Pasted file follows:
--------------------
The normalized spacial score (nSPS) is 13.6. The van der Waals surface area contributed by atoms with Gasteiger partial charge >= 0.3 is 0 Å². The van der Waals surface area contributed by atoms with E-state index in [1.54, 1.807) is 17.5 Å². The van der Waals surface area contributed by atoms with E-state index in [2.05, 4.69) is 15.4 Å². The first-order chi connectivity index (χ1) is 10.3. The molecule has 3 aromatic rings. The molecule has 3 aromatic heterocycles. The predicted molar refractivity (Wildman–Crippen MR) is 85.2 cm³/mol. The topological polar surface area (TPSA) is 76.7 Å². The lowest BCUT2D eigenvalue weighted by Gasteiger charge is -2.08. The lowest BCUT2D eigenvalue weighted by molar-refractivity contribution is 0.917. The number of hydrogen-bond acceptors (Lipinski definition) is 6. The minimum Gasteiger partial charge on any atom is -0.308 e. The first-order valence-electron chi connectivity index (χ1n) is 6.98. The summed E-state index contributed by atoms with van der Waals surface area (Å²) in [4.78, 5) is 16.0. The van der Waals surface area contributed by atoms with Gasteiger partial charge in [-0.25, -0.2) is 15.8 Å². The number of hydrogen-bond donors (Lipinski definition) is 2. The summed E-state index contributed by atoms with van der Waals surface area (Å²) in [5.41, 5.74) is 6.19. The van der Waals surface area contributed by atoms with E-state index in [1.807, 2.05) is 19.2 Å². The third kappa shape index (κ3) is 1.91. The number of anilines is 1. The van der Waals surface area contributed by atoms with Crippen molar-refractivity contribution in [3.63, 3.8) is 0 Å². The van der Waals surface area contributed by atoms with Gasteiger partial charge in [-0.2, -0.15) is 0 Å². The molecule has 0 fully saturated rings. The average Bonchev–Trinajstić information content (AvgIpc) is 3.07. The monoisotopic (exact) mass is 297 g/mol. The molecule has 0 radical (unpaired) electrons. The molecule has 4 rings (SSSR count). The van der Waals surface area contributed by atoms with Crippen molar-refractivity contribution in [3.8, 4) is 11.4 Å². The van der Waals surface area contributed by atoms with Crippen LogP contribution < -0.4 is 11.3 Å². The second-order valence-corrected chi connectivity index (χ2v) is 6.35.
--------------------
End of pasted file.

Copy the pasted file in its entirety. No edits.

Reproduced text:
The normalized spacial score (nSPS) is 13.6. The van der Waals surface area contributed by atoms with Gasteiger partial charge >= 0.3 is 0 Å². The van der Waals surface area contributed by atoms with E-state index in [1.54, 1.807) is 17.5 Å². The van der Waals surface area contributed by atoms with E-state index in [2.05, 4.69) is 15.4 Å². The first-order chi connectivity index (χ1) is 10.3. The molecule has 3 aromatic rings. The molecule has 3 aromatic heterocycles. The predicted molar refractivity (Wildman–Crippen MR) is 85.2 cm³/mol. The topological polar surface area (TPSA) is 76.7 Å². The lowest BCUT2D eigenvalue weighted by Gasteiger charge is -2.08. The lowest BCUT2D eigenvalue weighted by molar-refractivity contribution is 0.917. The number of hydrogen-bond acceptors (Lipinski definition) is 6. The minimum Gasteiger partial charge on any atom is -0.308 e. The first-order valence-electron chi connectivity index (χ1n) is 6.98. The summed E-state index contributed by atoms with van der Waals surface area (Å²) in [4.78, 5) is 16.0. The van der Waals surface area contributed by atoms with Gasteiger partial charge in [-0.25, -0.2) is 15.8 Å². The number of hydrogen-bond donors (Lipinski definition) is 2. The summed E-state index contributed by atoms with van der Waals surface area (Å²) in [5.41, 5.74) is 6.19. The van der Waals surface area contributed by atoms with E-state index in [1.807, 2.05) is 19.2 Å². The third kappa shape index (κ3) is 1.91. The number of anilines is 1. The van der Waals surface area contributed by atoms with Crippen molar-refractivity contribution in [3.63, 3.8) is 0 Å². The van der Waals surface area contributed by atoms with Gasteiger partial charge in [-0.2, -0.15) is 0 Å². The molecule has 0 fully saturated rings. The average Bonchev–Trinajstić information content (AvgIpc) is 3.07. The monoisotopic (exact) mass is 297 g/mol. The molecule has 0 radical (unpaired) electrons. The molecule has 4 rings (SSSR count). The van der Waals surface area contributed by atoms with Crippen molar-refractivity contribution in [3.8, 4) is 11.4 Å². The van der Waals surface area contributed by atoms with Crippen LogP contribution < -0.4 is 11.3 Å². The second-order valence-corrected chi connectivity index (χ2v) is 6.35.